Like a lot of people, I have been indoctrinated with the idea that owning a home is the fulfillment of the “American dream.” But after spending a recent weekend in my West Hollywood apartment, rather than airborne to some distant city or country, it occurred to me that I now seem to find apartment living much more enjoyable and gratifying than my former lifestyle as a homeowner — even with everyone telling me I am wasting money on rent.
As I contemplated how this strange change had come about in my sense of satisfaction, it occurred to me that my entire values system had likewise become transformed. That is to say, having opted to drop out of what was enthusiastically promoted a few years ago as the “ownership society,” I no longer believe we actually “own” anything in this world. The whole idea that we can own a piece of real estate and the wooden or brick or stone structure that sits atop of it, or the car in the garage, is short-term thinking. All of our so-called possessions – and even our accomplishments – are not really ours in any permanent sense, but are meant to be passed on to subsequent generations. If they weren’t, our species wouldn’t be sustainable.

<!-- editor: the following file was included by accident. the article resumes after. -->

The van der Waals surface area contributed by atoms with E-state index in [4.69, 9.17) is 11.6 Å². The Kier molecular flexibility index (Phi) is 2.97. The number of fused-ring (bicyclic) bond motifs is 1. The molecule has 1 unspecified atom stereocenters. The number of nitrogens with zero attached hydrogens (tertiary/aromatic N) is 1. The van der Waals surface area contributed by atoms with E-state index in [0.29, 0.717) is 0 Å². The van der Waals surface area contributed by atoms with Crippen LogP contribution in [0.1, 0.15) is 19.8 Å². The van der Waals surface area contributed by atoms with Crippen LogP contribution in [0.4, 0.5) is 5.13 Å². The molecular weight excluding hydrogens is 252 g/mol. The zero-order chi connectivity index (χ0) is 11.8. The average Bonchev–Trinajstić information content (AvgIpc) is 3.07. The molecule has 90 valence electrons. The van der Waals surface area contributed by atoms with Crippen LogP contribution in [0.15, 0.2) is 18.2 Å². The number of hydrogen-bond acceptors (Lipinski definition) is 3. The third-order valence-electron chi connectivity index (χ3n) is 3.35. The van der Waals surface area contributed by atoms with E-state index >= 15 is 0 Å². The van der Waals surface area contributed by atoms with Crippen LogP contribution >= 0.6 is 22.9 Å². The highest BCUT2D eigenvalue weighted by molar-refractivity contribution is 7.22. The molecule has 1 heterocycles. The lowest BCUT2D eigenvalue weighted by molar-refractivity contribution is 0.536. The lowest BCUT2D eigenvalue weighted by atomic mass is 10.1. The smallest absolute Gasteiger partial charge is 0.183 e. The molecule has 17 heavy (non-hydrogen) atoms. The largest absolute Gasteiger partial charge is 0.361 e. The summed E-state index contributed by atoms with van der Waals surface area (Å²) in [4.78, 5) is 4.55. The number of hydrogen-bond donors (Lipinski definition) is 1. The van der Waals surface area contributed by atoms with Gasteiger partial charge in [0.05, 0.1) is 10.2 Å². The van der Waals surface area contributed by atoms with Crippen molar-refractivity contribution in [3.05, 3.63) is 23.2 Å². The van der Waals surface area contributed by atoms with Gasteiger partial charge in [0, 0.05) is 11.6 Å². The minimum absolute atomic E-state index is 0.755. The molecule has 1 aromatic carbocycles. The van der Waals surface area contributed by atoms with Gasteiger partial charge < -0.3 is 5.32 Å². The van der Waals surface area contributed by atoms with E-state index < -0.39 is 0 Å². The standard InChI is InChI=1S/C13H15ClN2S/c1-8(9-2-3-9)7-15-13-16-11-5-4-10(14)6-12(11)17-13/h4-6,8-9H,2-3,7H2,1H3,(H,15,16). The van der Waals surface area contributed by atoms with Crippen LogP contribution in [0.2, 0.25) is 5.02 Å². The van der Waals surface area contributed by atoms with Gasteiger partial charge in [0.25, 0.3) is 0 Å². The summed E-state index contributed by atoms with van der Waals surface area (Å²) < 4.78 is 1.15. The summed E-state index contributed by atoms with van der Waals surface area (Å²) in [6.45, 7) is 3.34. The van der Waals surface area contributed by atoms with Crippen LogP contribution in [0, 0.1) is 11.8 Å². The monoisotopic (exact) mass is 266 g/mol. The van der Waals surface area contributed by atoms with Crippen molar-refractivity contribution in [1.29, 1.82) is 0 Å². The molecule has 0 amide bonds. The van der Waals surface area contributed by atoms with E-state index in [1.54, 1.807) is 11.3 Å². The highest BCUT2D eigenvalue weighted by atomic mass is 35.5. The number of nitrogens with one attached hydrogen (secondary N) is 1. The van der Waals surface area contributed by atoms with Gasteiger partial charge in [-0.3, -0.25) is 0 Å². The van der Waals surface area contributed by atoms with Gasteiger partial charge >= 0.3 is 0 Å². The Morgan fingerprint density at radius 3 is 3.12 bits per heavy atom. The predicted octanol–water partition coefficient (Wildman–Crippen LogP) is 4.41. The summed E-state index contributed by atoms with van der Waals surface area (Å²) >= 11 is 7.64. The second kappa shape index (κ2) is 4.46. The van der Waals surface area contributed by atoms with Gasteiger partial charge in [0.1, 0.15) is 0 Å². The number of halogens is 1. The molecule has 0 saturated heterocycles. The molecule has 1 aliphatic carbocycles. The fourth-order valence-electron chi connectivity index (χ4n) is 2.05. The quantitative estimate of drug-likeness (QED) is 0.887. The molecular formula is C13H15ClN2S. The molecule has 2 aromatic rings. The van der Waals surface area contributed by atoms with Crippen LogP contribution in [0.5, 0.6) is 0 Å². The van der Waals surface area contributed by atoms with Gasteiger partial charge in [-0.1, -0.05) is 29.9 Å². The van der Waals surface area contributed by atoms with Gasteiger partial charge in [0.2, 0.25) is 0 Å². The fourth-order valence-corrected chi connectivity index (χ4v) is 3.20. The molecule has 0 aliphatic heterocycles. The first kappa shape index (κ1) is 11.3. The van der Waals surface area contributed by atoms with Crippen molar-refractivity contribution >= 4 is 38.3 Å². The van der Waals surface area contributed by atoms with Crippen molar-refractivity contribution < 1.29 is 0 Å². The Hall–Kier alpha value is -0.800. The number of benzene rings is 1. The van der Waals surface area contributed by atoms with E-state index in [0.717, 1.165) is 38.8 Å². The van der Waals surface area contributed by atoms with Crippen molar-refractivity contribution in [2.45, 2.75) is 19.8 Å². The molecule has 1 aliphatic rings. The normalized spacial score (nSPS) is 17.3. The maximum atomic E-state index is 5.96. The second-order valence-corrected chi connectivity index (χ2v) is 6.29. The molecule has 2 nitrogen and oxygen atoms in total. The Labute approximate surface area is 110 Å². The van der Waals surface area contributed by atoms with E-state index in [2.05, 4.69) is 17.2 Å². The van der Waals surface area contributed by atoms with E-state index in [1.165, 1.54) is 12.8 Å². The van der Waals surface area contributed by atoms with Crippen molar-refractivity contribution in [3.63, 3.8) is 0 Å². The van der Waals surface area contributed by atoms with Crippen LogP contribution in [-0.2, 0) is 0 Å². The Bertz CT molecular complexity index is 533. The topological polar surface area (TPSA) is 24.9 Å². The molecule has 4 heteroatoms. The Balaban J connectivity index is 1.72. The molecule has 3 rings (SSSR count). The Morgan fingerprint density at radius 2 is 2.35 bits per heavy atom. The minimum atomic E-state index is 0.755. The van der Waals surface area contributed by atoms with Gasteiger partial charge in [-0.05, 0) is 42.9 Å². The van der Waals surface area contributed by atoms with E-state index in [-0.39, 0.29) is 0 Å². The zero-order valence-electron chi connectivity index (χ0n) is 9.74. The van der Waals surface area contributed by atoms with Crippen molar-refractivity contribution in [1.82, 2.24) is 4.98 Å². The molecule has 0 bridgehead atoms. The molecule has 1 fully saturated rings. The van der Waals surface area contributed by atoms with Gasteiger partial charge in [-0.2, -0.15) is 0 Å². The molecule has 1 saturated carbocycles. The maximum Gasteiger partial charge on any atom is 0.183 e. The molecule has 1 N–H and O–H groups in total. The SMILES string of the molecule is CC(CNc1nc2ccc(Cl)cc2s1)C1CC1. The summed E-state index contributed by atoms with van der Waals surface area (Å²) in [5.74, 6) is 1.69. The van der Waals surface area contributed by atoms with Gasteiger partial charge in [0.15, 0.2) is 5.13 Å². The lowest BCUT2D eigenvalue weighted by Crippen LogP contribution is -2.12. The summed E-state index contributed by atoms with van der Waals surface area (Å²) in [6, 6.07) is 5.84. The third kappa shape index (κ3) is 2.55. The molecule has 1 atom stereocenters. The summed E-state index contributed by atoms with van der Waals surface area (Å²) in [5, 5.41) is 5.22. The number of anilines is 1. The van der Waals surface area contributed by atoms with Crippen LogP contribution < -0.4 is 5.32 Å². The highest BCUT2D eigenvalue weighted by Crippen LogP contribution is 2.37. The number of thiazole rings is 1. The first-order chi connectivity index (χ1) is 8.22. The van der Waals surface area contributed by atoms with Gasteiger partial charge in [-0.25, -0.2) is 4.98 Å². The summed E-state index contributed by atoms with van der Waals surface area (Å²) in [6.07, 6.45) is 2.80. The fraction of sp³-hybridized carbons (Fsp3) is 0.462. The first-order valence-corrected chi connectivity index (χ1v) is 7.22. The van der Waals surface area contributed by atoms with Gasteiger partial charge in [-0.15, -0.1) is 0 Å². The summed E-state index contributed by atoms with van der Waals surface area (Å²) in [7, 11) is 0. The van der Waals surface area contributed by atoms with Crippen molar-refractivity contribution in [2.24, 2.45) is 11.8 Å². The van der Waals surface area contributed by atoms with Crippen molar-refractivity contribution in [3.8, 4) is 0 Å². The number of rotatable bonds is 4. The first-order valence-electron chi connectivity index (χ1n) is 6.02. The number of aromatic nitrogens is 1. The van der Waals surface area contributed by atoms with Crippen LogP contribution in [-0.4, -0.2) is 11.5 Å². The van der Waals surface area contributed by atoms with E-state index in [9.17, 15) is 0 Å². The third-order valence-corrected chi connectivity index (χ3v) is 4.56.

So what if we were to start thinking of everything we have as simply “on loan” until the next generation comes along to temporarily claim the use of it, and that we really own nothing? Would it have a significant impact on our way of living, and the way we not only regard our ‘earthly possessions,” but the earthly resources we use to enable that lifestyle? I happen to think it would.
Maybe it’s what happens when you go from being an owner to a renter.